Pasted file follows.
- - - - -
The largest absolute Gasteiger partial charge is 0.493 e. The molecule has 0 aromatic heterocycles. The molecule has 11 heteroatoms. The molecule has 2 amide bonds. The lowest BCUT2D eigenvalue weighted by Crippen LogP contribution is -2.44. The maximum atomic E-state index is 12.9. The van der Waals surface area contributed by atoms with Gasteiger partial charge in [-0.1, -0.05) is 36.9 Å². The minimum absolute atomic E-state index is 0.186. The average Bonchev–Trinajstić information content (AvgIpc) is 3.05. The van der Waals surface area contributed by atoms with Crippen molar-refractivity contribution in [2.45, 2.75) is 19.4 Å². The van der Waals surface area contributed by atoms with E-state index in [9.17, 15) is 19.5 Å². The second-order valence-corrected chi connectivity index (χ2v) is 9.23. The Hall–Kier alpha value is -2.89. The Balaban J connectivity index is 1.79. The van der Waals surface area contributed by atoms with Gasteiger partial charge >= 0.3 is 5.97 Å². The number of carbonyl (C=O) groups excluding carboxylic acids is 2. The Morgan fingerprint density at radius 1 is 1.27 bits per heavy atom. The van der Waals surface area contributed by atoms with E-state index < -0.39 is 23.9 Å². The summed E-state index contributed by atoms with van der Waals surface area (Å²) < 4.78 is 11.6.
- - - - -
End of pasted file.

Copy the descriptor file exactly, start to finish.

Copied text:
The largest absolute Gasteiger partial charge is 0.493 e. The molecule has 0 aromatic heterocycles. The molecule has 11 heteroatoms. The molecule has 2 amide bonds. The lowest BCUT2D eigenvalue weighted by Crippen LogP contribution is -2.44. The maximum atomic E-state index is 12.9. The van der Waals surface area contributed by atoms with Gasteiger partial charge in [-0.1, -0.05) is 36.9 Å². The minimum absolute atomic E-state index is 0.186. The average Bonchev–Trinajstić information content (AvgIpc) is 3.05. The van der Waals surface area contributed by atoms with Crippen molar-refractivity contribution in [2.45, 2.75) is 19.4 Å². The van der Waals surface area contributed by atoms with E-state index in [9.17, 15) is 19.5 Å². The second-order valence-corrected chi connectivity index (χ2v) is 9.23. The Hall–Kier alpha value is -2.89. The Balaban J connectivity index is 1.79. The van der Waals surface area contributed by atoms with Gasteiger partial charge >= 0.3 is 5.97 Å². The number of carbonyl (C=O) groups excluding carboxylic acids is 2. The Morgan fingerprint density at radius 1 is 1.27 bits per heavy atom. The van der Waals surface area contributed by atoms with E-state index < -0.39 is 23.9 Å². The summed E-state index contributed by atoms with van der Waals surface area (Å²) < 4.78 is 11.6.